If it's in the POH, do it. They generally know best.

    * Had a similar incident, solo, in a C-152 later, but so mild that wasn't really sure it was actually carb icing. Pulled the carb heat on for a little while anyway, because I was established at cruise, and "why not"?
     
    Last edited: Sep 17, 2019
    jedi likes this.
  10. Sep 17, 2019 #70

    Pops

    Pops

    Pops

    Well-Known Member

    Joined:
    Jan 1, 2013
    Messages:
    7,231
    Likes Received:
    6,121
    Location:
    USA.
    Have had carb ice 4 times in my life. 3 with Cont and 1 with Lyc. On a trip and stopped at London, Ky for fuel and climbing back out in the Falconar F-12 with the Lyc ,going to 8.5K and going through scattered clouds at 5.5 K when I got carb ice. One time at 5.5K when the clouds was starting to form at that altitude . 2 times over a large electric power plant with the steam coming off the large cooling towers with no wind and I was at 9.5K. Same power plant, but different years.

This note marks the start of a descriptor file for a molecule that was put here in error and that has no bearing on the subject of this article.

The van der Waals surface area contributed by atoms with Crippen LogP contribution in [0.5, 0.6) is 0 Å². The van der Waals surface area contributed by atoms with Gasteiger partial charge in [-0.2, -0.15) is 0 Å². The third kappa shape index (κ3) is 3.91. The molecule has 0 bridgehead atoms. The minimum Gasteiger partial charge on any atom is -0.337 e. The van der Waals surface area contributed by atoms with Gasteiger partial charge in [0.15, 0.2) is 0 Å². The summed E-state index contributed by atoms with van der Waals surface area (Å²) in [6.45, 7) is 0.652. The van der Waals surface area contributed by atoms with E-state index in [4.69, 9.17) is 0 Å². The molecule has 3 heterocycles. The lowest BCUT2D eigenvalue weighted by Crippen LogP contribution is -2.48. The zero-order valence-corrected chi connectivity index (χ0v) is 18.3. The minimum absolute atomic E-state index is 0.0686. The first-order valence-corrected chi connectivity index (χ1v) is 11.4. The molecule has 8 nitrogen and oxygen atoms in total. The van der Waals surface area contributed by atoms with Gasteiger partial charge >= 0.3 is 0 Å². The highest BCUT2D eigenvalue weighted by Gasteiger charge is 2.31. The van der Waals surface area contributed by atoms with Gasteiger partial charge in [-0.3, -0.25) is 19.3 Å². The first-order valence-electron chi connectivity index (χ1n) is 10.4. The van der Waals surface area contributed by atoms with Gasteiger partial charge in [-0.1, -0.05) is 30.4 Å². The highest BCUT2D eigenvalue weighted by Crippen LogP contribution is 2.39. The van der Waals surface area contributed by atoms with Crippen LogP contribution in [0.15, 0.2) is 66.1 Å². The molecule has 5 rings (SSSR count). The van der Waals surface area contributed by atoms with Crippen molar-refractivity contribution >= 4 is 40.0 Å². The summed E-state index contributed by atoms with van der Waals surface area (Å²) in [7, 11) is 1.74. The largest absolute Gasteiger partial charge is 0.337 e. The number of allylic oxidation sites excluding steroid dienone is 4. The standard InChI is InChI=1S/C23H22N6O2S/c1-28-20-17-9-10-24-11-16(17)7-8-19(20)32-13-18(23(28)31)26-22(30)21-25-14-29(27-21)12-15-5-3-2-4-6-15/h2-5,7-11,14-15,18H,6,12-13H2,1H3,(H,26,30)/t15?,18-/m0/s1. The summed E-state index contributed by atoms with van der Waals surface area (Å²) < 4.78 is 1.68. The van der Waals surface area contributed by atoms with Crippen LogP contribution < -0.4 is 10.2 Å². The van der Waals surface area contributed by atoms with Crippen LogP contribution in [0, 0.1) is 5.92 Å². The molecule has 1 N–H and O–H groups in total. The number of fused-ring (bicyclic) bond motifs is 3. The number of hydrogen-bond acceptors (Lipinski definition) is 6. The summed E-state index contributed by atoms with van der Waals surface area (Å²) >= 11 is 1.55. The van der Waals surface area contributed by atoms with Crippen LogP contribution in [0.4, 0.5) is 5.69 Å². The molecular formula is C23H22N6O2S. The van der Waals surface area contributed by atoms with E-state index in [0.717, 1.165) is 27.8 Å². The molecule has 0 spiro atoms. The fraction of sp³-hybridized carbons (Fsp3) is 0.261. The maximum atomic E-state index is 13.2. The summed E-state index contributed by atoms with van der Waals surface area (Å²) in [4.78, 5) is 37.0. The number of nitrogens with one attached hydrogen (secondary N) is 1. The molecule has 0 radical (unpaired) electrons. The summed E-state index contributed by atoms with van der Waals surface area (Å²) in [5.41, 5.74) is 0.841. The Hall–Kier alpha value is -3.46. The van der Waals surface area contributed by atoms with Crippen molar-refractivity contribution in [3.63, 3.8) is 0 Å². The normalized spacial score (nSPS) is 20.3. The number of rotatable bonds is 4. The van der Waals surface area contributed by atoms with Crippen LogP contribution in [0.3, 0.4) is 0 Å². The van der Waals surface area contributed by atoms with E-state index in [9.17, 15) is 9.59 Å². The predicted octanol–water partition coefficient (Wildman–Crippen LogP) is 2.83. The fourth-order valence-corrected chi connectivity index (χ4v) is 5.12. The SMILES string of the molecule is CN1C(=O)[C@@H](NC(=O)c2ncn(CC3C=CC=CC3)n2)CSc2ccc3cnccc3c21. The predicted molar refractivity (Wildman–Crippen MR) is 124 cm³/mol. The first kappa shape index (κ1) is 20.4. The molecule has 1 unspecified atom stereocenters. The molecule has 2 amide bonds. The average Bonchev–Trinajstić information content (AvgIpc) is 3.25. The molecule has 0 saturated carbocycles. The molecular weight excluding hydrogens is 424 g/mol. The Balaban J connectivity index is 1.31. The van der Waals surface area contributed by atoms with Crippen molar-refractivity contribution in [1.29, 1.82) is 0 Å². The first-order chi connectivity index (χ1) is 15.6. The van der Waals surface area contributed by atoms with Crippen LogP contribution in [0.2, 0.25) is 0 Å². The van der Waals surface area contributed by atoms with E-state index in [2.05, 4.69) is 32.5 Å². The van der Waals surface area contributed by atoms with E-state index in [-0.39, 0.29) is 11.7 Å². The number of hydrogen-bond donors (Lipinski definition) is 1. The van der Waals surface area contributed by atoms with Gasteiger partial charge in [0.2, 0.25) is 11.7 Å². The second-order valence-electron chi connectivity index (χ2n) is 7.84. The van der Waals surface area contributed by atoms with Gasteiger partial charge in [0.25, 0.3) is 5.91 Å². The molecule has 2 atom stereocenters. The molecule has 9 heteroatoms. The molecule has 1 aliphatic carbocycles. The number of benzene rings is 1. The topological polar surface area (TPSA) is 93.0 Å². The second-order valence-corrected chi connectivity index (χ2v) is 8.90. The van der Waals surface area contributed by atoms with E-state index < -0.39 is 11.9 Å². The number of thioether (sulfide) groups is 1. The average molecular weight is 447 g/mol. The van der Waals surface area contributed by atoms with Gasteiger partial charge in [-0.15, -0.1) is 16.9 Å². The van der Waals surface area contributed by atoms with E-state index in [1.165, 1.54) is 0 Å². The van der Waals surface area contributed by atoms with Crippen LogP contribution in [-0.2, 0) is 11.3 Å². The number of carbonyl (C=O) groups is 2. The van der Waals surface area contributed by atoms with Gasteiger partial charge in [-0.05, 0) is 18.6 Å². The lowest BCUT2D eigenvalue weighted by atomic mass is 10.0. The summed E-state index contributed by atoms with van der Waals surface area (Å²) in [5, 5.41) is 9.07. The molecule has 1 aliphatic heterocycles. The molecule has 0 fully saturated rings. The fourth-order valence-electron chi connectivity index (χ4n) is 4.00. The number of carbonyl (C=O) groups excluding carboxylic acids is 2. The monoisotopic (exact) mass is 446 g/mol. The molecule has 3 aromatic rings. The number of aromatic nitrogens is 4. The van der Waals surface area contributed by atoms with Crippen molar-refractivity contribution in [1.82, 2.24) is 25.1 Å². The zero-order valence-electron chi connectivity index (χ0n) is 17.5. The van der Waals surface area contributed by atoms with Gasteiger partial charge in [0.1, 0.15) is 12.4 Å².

Topaz likes this.
  11. Sep 17, 2019 #71

    MadProfessor8138

    MadProfessor8138

    MadProfessor8138

    Well-Known Member

    Joined:
    Nov 4, 2015
    Messages:
    625
    Likes Received:
    259
    Location:
    Ekron,Kentucky
    TFF....I agree with your comment about not getting cocky but my position is that I should follow the guidelines laid out in the POH.
    I'm not saying that I totally agree with the POH personally but I'm trying to establish good habits while on my journey to earning my PPL.
    The whole idea is to follow the set guidelines that the FAA has established.